Original post: Aug. 12, 2014 / Updated: Sept. 3, 2014
As the campus community begins to welcome everyone back for the start of the fall semester, Student Health Services has developed recommendations that apply to the few students, staff and faculty who are returning from regions of West Africa affected by the outbreak of the Ebola virus.
Students, staff and faculty returning from Guinea, Liberia, Nigeria and Sierra Leone who have had no contact with persons or animals that display symptoms of infection with Ebola should monitor their health for 10 days. Those with potential exposure to the blood or other bodily fluids of a symptomatic person or animal should contact Student Health Services at 919-515-2563 for instructions on how to monitor their health for 21 days.
Students, faculty and staff returning from the affected region who display fever or any of the other flu-like symptoms associated with Ebola should call Student Health Services at 919-515-2563 regarding evaluation before returning to the university. Symptoms of Ebola infection include fever, headache, joint and muscle soreness, vomiting, diarrhea, stomach pain and weakness.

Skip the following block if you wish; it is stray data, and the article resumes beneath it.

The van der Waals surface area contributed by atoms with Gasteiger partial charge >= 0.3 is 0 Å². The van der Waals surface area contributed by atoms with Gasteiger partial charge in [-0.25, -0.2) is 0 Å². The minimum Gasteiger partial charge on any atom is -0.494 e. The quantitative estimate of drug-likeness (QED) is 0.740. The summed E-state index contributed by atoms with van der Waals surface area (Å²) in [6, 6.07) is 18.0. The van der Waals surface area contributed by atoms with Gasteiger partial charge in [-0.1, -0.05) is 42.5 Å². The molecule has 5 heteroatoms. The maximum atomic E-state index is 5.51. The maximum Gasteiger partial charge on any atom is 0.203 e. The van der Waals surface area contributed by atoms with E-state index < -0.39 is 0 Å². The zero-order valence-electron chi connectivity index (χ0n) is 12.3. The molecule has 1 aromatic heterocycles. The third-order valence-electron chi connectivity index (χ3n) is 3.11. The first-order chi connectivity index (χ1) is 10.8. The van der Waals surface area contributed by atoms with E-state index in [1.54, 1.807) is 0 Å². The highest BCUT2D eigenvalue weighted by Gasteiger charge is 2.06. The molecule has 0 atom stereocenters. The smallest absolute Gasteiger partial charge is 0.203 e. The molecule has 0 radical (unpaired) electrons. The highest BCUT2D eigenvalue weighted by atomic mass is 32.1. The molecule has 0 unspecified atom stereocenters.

“The Ebola virus spreads through direct contact with the blood and/or body fluids of an infected person,” said Medical Director Letitia Hazel. “The incubation period is usually eight to 10 days, but symptoms may appear up to 21 days following exposure. The virus is not transmissible during that time or before the onset of fever. Ebola is not spread through the air, like flu or other respiratory viruses. Therefore, it is extremely unlikely that someone would become infected while traveling on a plane.”
Student Health Services and Environmental Health and Public Safety are closely monitoring communications from the World Health Organization, Centers for Disease Control and Prevention, N.C Department of Health and Human Services and Wake County Human Services/Public Health and will inform the campus community when new information about Ebola becomes available.
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